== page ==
Transcripted Summary

Now, we can start creating our first job. Click on "create new jobs":



On the next page, enter an item name which is simply our job name. Let's create "MyFirstJob".



Now we can choose the job type from the options below. Options like "Freestyle project" are commonly used.

"Pipeline" type is useful in large projects for setting up a pipeline process. If multiple configurations are present in a project," Multi-configuration Project" can be used. Based on our project needs we can select the appropriate project type.

We are going to choose "Freestyle project" for now. Select "Freestyle project" and click "OK".

Now comes the configuration part. We need to configure various sections including "General", "Source Code Management", "Build Triggers", "Build Environment", "Build", and "Post-Build Actions".


# General

Clicking on the "General" tab we see a text field where we can provide a description of the job.



We can type something like "This is a test job." Then we have a few configurations options which can be selected based on our needs. Some of these include:

  • "Discard old builds" - Select this if you wish to set a limit on the number of builds to keep, up to a certain number of days or up to a specific build.

  • "This project is parameterized" - Select this if you wish to pass certain parameters to the project or job.

  • "Throttle builds" - Select this if you wish to execute jobs in periodic intervals.

  • "Disable this project" - Select this to disable a project so that none of the jobs in the project will be executed.

Options such as these can be configured according to our build requirements. Different builds will have different configurations.


# Source Code Management

Based on the SCM tools used this tab must be configured accordingly. For now, I will choose "None". We will cover check-outs using Git in subsequent chapters.



# Build Triggers

In this section you will find options to trigger builds in different ways, such as remotely using a script, after other projects are built, or on a periodic basis.

Builds can also be triggered by GitHub changes or SCM polling tools working on specific time intervals. This behavior can be configured based on your specific requirements.


# Build Environment



The Build Environment page includes the following configuration options:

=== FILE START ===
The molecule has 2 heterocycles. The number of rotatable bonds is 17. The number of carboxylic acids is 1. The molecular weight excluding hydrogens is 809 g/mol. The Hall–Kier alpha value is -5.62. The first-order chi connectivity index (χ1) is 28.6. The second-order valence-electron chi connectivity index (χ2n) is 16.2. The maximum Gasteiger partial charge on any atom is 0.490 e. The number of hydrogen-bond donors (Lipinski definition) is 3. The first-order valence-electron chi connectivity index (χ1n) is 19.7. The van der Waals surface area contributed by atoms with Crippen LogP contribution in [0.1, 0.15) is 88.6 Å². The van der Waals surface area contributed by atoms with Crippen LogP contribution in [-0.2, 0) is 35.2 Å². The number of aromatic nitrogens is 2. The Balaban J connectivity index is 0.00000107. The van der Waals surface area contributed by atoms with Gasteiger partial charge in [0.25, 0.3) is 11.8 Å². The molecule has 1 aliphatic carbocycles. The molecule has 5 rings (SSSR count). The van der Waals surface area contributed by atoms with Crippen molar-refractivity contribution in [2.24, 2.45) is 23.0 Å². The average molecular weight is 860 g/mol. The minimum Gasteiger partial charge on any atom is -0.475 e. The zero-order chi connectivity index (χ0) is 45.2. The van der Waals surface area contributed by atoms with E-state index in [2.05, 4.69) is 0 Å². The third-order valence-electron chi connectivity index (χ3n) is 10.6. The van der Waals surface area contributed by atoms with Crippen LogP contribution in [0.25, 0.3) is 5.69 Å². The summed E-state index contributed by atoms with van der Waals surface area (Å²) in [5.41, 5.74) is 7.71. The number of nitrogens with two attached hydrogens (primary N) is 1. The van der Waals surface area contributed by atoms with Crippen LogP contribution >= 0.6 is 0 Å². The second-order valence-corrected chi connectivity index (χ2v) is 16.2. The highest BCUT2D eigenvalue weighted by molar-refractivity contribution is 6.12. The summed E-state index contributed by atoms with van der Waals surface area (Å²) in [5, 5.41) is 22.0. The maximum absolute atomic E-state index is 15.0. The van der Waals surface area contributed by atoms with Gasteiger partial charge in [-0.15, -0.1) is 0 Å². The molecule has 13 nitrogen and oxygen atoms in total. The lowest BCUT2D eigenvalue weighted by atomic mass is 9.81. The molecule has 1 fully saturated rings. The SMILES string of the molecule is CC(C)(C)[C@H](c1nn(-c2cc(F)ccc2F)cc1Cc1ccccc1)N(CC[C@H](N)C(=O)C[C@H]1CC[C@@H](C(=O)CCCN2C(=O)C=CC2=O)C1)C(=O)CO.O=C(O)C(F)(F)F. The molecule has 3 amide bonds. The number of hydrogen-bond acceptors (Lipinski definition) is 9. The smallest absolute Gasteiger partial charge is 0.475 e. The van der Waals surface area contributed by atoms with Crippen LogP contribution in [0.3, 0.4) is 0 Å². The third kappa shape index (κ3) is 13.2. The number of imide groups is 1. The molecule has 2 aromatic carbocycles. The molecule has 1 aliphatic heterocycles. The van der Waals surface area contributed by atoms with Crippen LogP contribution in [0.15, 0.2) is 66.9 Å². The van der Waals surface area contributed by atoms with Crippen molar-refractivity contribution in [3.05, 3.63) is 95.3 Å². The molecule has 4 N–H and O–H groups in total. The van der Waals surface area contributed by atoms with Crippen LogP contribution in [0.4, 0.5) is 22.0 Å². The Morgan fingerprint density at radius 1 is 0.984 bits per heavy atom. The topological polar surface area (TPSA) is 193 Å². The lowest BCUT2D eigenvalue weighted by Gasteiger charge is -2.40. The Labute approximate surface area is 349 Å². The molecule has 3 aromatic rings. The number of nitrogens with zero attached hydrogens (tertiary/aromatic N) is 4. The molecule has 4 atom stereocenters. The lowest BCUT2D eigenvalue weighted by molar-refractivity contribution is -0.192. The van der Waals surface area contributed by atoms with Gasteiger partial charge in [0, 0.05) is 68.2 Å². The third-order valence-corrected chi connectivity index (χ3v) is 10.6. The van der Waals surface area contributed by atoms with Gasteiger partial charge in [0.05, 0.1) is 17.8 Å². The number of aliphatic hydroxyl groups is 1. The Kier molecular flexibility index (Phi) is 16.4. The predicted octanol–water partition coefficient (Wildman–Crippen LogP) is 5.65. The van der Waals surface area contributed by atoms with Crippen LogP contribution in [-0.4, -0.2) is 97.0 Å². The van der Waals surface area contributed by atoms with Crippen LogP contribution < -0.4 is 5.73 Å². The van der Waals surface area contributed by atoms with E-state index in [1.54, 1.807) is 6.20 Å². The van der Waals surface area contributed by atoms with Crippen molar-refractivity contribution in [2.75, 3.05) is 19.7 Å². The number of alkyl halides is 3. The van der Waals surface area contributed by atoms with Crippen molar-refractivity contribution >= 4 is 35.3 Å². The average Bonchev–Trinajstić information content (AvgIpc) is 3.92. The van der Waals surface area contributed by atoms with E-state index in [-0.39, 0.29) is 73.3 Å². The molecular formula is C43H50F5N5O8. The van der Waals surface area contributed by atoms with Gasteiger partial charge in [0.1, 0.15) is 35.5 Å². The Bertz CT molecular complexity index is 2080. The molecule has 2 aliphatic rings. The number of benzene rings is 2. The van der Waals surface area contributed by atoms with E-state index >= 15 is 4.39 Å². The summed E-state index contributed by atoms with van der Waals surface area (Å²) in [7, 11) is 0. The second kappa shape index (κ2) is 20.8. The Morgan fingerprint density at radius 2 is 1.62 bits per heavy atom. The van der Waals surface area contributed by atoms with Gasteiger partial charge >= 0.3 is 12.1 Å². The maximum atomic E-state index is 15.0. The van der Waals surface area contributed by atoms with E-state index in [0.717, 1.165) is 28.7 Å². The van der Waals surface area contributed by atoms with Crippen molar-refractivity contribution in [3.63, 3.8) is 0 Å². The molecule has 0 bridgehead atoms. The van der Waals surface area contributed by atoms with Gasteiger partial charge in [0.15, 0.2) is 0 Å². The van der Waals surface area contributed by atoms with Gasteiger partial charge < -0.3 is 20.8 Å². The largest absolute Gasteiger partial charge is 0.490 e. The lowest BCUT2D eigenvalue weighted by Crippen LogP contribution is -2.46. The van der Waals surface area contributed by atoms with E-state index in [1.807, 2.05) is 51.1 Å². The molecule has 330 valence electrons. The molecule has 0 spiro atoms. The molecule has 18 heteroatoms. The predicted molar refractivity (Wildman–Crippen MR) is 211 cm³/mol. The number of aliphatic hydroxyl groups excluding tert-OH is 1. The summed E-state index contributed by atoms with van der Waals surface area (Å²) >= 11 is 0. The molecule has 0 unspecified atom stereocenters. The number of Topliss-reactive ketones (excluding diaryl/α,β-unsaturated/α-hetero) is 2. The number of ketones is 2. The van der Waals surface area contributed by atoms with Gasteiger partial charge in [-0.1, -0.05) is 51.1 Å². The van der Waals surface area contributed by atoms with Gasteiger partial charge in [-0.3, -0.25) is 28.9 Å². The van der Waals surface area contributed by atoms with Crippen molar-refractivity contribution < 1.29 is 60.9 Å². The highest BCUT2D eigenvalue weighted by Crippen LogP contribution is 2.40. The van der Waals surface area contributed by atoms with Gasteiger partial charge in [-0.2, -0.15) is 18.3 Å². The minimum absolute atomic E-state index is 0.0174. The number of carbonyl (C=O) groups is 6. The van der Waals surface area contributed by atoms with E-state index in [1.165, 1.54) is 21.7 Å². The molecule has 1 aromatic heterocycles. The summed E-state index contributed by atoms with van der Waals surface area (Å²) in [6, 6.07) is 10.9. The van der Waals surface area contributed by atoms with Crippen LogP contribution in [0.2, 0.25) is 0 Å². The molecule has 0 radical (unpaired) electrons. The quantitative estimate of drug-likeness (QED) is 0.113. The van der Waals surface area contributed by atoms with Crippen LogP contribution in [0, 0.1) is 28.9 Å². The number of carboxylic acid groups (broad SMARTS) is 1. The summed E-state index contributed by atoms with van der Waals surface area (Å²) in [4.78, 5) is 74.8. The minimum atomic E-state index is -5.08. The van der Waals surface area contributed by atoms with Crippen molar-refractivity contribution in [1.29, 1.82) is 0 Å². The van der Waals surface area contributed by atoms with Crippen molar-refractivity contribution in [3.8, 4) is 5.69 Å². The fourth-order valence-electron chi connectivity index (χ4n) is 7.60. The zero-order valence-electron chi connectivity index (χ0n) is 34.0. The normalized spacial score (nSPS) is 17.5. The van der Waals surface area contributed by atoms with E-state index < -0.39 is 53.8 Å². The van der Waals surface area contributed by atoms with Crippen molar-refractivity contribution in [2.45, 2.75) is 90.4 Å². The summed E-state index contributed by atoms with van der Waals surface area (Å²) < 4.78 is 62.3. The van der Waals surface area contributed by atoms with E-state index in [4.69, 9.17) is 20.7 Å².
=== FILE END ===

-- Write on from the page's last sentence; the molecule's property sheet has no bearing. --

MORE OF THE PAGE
• "Delete workspace before build starts" - Select this if you wish to delete the workspace before a new build starts.

  • "Use secret text(s) or file(s)" - Select this to pass any secret text, i.e. additional bindings like certificates or SSH keys.

  • "Abort the build if it's stuck" - If a build has been running for three hours and you know it shouldn't take more than an hour, you should go and abort the build.

  • "Inspect build log…" - Select this if you want to inspect a Gradle build log.

  • "With Ant" - Select this to build the environment using Ant.

More options are configurable with additional plugins.


# Build

This is the build execution component. There are many options here as well.



We can use Windows batch commands, shell scripts, Ant, Gradle, Maven command sub- scripts, and more. Many additional options are available depending on the plugins we use.


# Post-Build Actions

The final section is Post-Build Actions. Again, these options are customizable with additional plugins. These options can be used for publishing test results, sending emails, triggering a third job, and more.



# First Job

To test our first job, in the Build section we will add a build step.

I'm using a Mac so I'll choose "Execute shell" here. If you are on a Windows machine you will have to choose "Execute Windows batch command".

In this example we will add a command to display the current directory path.


pwd
echo 'Welcome to Test Job'

pwd is specific to the Bash shell; the equivalent Windows command ('echo %cd%`) must be used if you are on a Windows machine. We will also display a message, "Welcome to Test Job". Now, click "Apply" and "Save".



Once finished, let us build it by clicking "Build Now".



A blue indicator means that the build result is stable. Let us check the console to verify the build result.



Here we see the full directory path and the message that we wanted to display. So, that's all for our first job. We will explore a more complex, real-time example in the next chapter.



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